She received the Kennedy Center Honors in 1997. In 1999, she was voted one of the 25 most significant female movie stars in history by the American Film Institute. Since then, her movie career has seen a new renaissance and she has attracted respectful notices for her performances in high-profile projects such as "Dogville" (2003) with Nicole Kidman, "The Limit" (2003) with Claire Forlani, and "Birth" (2004), again with Kidman. She is one of the leading actors in Paul Schrader's 2007 movie "The Walker."

In March 2006, she was seen at the 78th Annual Academy Awards introducing a film montage dedicated to the film noir genre. She also made a cameo appearance on "The Sopranos" in April 2006, during which she was punched and robbed by a masked Christopher Moltisanti.

In September 2006, Bacall was awarded the first Katharine Hepburn Medal, which recognizes "women whose lives, work and contributions embody the intelligence, drive and independence of the four-time-Oscar-winning actress," by Bryn Mawr College's Katharine Houghton Hepburn Center. [ [ Bryn Mawr College - Katharine Houghton Hepburn Center ] ] She gave an address at the memorial service of Arthur M. Schlesinger, Jr at the Reform Club in London in June 2007.

Bacall is the spokesperson for the Tuesday Morning discount chain. Commercials show her in a limousine waiting for the store to open at the beginning of one of their sales events.

Personal life

On May 21, 1945, Bacall married Humphrey Bogart. Their wedding and honeymoon took place at Malabar Farm, Lucas, Ohio. It was the country home of Pulitzer Prize-winning author Louis Bromfield, a close friend of Bogart. The wedding was held in the Big House. Bacall was 20 and Bogart was 45. They remained married until Bogart's death from cancer in 1957. Bogart usually called Bacall "Baby," even when referring to her in conversations with other people. During the filming of "The African Queen" in 1951, Bacall and Bogart became friends of Bogart's co-star Katharine Hepburn and her partner Spencer Tracy. Bacall also began to mix in non-acting circles, becoming friends with the historian Arthur Schlesinger, Jr. and the journalist Alistair Cooke. In 1952, she gave campaign speeches for Democratic Presidential contender Adlai Stevenson.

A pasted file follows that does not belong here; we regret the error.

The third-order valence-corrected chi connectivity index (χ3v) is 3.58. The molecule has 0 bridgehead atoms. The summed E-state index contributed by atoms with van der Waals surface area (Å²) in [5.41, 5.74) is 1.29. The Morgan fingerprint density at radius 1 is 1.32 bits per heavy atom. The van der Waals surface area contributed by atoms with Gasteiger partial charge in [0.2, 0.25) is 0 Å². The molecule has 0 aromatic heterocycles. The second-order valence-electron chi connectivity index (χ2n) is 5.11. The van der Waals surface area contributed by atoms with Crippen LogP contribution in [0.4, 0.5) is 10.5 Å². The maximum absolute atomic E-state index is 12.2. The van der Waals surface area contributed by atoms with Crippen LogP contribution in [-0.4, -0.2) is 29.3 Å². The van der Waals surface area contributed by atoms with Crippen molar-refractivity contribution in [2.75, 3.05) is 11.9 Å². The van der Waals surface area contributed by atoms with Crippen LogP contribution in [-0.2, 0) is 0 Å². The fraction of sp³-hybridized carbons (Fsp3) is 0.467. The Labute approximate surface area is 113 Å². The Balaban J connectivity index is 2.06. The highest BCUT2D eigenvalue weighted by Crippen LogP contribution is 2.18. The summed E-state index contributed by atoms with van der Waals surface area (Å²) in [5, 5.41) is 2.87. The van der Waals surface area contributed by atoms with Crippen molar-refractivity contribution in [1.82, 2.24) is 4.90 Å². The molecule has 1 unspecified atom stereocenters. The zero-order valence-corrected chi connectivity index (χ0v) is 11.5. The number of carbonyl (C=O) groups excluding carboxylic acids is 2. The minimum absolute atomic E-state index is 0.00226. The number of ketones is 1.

Shortly after Bogart's death in 1957, Bacall had a relationship with singer and actor Frank Sinatra. She told Robert Osborne of Turner Classic Movies (TCM) in an interview that she had ended the romance. However, in her autobiography, she wrote that Sinatra abruptly ended the relationship, having become angry that the story of his proposal to Bacall had reached the press. Bacall and her friend Swifty Lazar had run into the gossip columnist Louella Parsons, to whom Lazar had spilled the beans. Sinatra then cut Bacall off and went to Las Vegas.